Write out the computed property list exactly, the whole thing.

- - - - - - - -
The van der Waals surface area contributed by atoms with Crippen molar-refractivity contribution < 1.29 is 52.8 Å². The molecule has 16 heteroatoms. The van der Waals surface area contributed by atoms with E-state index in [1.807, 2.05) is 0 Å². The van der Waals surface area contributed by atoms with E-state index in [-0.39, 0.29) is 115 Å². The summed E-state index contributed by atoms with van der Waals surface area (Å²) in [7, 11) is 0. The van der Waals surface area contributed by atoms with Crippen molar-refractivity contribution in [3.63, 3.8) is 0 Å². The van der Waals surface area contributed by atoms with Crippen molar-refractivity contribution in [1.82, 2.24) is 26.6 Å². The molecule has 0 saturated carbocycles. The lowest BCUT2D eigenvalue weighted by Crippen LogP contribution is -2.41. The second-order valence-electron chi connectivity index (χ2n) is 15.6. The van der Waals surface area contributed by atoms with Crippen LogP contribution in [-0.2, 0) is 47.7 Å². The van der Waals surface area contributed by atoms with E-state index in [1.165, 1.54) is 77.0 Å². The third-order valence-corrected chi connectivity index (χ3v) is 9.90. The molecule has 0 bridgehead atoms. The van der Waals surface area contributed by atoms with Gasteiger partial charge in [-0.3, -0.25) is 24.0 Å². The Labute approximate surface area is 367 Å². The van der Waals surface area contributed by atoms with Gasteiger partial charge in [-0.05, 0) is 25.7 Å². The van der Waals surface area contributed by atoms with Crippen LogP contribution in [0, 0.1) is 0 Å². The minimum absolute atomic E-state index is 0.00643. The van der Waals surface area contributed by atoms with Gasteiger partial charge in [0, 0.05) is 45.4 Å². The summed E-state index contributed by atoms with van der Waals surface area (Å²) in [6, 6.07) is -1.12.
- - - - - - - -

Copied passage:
The van der Waals surface area contributed by atoms with Crippen molar-refractivity contribution < 1.29 is 52.8 Å². The molecule has 16 heteroatoms. The van der Waals surface area contributed by atoms with E-state index in [1.807, 2.05) is 0 Å². The van der Waals surface area contributed by atoms with E-state index in [-0.39, 0.29) is 115 Å². The summed E-state index contributed by atoms with van der Waals surface area (Å²) in [7, 11) is 0. The van der Waals surface area contributed by atoms with Crippen molar-refractivity contribution in [3.63, 3.8) is 0 Å². The van der Waals surface area contributed by atoms with Crippen molar-refractivity contribution in [1.82, 2.24) is 26.6 Å². The molecule has 0 saturated carbocycles. The lowest BCUT2D eigenvalue weighted by Crippen LogP contribution is -2.41. The second-order valence-electron chi connectivity index (χ2n) is 15.6. The van der Waals surface area contributed by atoms with Crippen LogP contribution in [-0.2, 0) is 47.7 Å². The van der Waals surface area contributed by atoms with E-state index in [1.165, 1.54) is 77.0 Å². The third-order valence-corrected chi connectivity index (χ3v) is 9.90. The molecule has 0 bridgehead atoms. The van der Waals surface area contributed by atoms with Gasteiger partial charge in [-0.3, -0.25) is 24.0 Å². The Labute approximate surface area is 367 Å². The van der Waals surface area contributed by atoms with Gasteiger partial charge in [-0.05, 0) is 25.7 Å². The van der Waals surface area contributed by atoms with Crippen LogP contribution in [0, 0.1) is 0 Å². The minimum absolute atomic E-state index is 0.00643. The van der Waals surface area contributed by atoms with Gasteiger partial charge in [0, 0.05) is 45.4 Å². The summed E-state index contributed by atoms with van der Waals surface area (Å²) in [6, 6.07) is -1.12.